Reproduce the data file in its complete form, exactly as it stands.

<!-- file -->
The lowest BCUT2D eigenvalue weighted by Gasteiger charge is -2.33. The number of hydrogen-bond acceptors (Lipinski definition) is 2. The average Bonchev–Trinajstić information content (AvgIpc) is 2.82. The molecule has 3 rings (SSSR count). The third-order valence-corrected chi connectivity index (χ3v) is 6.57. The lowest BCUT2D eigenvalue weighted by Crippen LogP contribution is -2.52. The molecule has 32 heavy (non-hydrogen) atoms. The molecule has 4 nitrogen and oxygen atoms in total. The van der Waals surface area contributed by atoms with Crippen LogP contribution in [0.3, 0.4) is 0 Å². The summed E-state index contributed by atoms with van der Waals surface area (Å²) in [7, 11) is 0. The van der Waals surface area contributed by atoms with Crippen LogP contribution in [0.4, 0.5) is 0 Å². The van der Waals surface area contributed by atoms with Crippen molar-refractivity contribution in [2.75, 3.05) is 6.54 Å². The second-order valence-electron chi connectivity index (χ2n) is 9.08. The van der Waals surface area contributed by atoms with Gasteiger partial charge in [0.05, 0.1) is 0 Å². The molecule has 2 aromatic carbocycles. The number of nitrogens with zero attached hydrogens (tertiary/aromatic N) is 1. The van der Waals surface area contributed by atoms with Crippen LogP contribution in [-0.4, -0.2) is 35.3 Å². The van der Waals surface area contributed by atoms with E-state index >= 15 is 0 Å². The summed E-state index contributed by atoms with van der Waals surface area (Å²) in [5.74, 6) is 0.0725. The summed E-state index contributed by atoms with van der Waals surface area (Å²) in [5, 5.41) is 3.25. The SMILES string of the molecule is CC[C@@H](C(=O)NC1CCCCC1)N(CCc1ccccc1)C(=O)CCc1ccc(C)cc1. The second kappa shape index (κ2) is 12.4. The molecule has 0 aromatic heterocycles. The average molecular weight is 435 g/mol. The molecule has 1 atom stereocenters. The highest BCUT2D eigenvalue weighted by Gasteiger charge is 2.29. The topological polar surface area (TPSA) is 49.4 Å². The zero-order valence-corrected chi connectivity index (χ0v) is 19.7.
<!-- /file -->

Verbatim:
The lowest BCUT2D eigenvalue weighted by Gasteiger charge is -2.33. The number of hydrogen-bond acceptors (Lipinski definition) is 2. The average Bonchev–Trinajstić information content (AvgIpc) is 2.82. The molecule has 3 rings (SSSR count). The third-order valence-corrected chi connectivity index (χ3v) is 6.57. The lowest BCUT2D eigenvalue weighted by Crippen LogP contribution is -2.52. The molecule has 32 heavy (non-hydrogen) atoms. The molecule has 4 nitrogen and oxygen atoms in total. The van der Waals surface area contributed by atoms with Crippen LogP contribution in [0.3, 0.4) is 0 Å². The summed E-state index contributed by atoms with van der Waals surface area (Å²) in [7, 11) is 0. The van der Waals surface area contributed by atoms with Crippen LogP contribution in [0.4, 0.5) is 0 Å². The van der Waals surface area contributed by atoms with Crippen molar-refractivity contribution in [2.75, 3.05) is 6.54 Å². The second-order valence-electron chi connectivity index (χ2n) is 9.08. The van der Waals surface area contributed by atoms with Gasteiger partial charge in [0.05, 0.1) is 0 Å². The molecule has 2 aromatic carbocycles. The number of nitrogens with zero attached hydrogens (tertiary/aromatic N) is 1. The van der Waals surface area contributed by atoms with Crippen LogP contribution in [-0.4, -0.2) is 35.3 Å². The van der Waals surface area contributed by atoms with E-state index >= 15 is 0 Å². The summed E-state index contributed by atoms with van der Waals surface area (Å²) in [5.74, 6) is 0.0725. The summed E-state index contributed by atoms with van der Waals surface area (Å²) in [5, 5.41) is 3.25. The SMILES string of the molecule is CC[C@@H](C(=O)NC1CCCCC1)N(CCc1ccccc1)C(=O)CCc1ccc(C)cc1. The second kappa shape index (κ2) is 12.4. The molecule has 0 aromatic heterocycles. The average molecular weight is 435 g/mol. The molecule has 1 atom stereocenters. The highest BCUT2D eigenvalue weighted by Gasteiger charge is 2.29. The topological polar surface area (TPSA) is 49.4 Å². The zero-order valence-corrected chi connectivity index (χ0v) is 19.7.